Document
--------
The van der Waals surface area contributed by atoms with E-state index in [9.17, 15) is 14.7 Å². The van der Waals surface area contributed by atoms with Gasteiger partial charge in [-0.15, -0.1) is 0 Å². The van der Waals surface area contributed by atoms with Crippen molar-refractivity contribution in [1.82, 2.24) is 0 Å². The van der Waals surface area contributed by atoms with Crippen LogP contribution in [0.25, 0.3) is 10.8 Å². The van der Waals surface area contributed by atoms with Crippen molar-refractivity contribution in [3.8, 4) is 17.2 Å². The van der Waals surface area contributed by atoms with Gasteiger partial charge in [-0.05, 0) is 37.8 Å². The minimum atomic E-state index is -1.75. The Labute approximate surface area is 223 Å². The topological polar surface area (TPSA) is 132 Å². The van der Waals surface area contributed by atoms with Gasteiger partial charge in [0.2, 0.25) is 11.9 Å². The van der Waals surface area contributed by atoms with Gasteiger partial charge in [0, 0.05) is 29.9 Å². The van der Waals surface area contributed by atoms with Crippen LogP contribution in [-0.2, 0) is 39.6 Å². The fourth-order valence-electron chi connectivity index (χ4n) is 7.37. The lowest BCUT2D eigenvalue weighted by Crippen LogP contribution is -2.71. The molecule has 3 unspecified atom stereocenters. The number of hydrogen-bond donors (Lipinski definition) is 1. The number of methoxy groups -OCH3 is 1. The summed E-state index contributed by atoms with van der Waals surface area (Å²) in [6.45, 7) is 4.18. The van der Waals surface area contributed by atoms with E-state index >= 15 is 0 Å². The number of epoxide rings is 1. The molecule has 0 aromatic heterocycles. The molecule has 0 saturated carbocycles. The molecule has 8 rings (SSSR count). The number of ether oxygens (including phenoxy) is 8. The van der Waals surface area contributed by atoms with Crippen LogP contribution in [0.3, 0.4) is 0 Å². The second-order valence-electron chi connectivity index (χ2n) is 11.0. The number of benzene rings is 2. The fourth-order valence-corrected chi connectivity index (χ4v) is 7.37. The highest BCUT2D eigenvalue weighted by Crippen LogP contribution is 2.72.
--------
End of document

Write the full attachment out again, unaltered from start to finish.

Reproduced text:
The van der Waals surface area contributed by atoms with E-state index in [9.17, 15) is 14.7 Å². The van der Waals surface area contributed by atoms with Gasteiger partial charge in [-0.15, -0.1) is 0 Å². The van der Waals surface area contributed by atoms with Crippen molar-refractivity contribution in [1.82, 2.24) is 0 Å². The van der Waals surface area contributed by atoms with Crippen LogP contribution in [0.25, 0.3) is 10.8 Å². The van der Waals surface area contributed by atoms with Crippen molar-refractivity contribution in [3.8, 4) is 17.2 Å². The van der Waals surface area contributed by atoms with Gasteiger partial charge in [-0.05, 0) is 37.8 Å². The minimum atomic E-state index is -1.75. The Labute approximate surface area is 223 Å². The topological polar surface area (TPSA) is 132 Å². The van der Waals surface area contributed by atoms with Gasteiger partial charge in [0.2, 0.25) is 11.9 Å². The van der Waals surface area contributed by atoms with Gasteiger partial charge in [0, 0.05) is 29.9 Å². The van der Waals surface area contributed by atoms with Crippen LogP contribution in [-0.2, 0) is 39.6 Å². The fourth-order valence-electron chi connectivity index (χ4n) is 7.37. The lowest BCUT2D eigenvalue weighted by Crippen LogP contribution is -2.71. The molecule has 3 unspecified atom stereocenters. The number of hydrogen-bond donors (Lipinski definition) is 1. The number of methoxy groups -OCH3 is 1. The summed E-state index contributed by atoms with van der Waals surface area (Å²) in [6.45, 7) is 4.18. The van der Waals surface area contributed by atoms with E-state index >= 15 is 0 Å². The number of epoxide rings is 1. The molecule has 0 aromatic heterocycles. The molecule has 0 saturated carbocycles. The molecule has 8 rings (SSSR count). The number of ether oxygens (including phenoxy) is 8. The van der Waals surface area contributed by atoms with Crippen LogP contribution in [0.3, 0.4) is 0 Å². The second-order valence-electron chi connectivity index (χ2n) is 11.0. The number of benzene rings is 2. The fourth-order valence-corrected chi connectivity index (χ4v) is 7.37. The highest BCUT2D eigenvalue weighted by Crippen LogP contribution is 2.72.